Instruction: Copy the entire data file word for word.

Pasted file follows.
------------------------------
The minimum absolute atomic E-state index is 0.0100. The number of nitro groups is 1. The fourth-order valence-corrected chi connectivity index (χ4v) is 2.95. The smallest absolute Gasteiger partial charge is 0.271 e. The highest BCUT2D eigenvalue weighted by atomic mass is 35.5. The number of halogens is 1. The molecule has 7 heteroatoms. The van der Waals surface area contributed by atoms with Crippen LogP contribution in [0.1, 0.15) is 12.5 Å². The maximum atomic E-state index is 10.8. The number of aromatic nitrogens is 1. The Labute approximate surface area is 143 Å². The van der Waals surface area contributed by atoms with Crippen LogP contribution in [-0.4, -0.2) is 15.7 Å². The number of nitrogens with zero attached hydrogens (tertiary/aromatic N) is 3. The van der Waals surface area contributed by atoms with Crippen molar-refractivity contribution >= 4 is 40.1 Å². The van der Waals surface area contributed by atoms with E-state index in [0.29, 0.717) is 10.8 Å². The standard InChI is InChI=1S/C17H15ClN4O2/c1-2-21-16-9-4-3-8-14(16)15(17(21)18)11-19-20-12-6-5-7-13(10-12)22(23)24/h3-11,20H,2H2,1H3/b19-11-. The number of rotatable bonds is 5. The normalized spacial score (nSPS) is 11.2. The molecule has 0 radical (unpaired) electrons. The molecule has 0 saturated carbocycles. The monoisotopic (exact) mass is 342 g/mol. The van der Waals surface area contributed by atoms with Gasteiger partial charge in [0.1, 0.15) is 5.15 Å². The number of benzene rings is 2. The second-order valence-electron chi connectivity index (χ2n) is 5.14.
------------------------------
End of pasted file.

The minimum absolute atomic E-state index is 0.0100. The number of nitro groups is 1. The fourth-order valence-corrected chi connectivity index (χ4v) is 2.95. The smallest absolute Gasteiger partial charge is 0.271 e. The highest BCUT2D eigenvalue weighted by atomic mass is 35.5. The number of halogens is 1. The molecule has 7 heteroatoms. The van der Waals surface area contributed by atoms with Crippen LogP contribution in [0.1, 0.15) is 12.5 Å². The maximum atomic E-state index is 10.8. The number of aromatic nitrogens is 1. The Labute approximate surface area is 143 Å². The van der Waals surface area contributed by atoms with Crippen LogP contribution in [-0.4, -0.2) is 15.7 Å². The number of nitrogens with zero attached hydrogens (tertiary/aromatic N) is 3. The van der Waals surface area contributed by atoms with Crippen molar-refractivity contribution >= 4 is 40.1 Å². The van der Waals surface area contributed by atoms with E-state index in [0.29, 0.717) is 10.8 Å². The standard InChI is InChI=1S/C17H15ClN4O2/c1-2-21-16-9-4-3-8-14(16)15(17(21)18)11-19-20-12-6-5-7-13(10-12)22(23)24/h3-11,20H,2H2,1H3/b19-11-. The number of rotatable bonds is 5. The normalized spacial score (nSPS) is 11.2. The molecule has 0 radical (unpaired) electrons. The molecule has 0 saturated carbocycles. The monoisotopic (exact) mass is 342 g/mol. The van der Waals surface area contributed by atoms with Gasteiger partial charge in [0.1, 0.15) is 5.15 Å². The number of benzene rings is 2. The second-order valence-electron chi connectivity index (χ2n) is 5.14.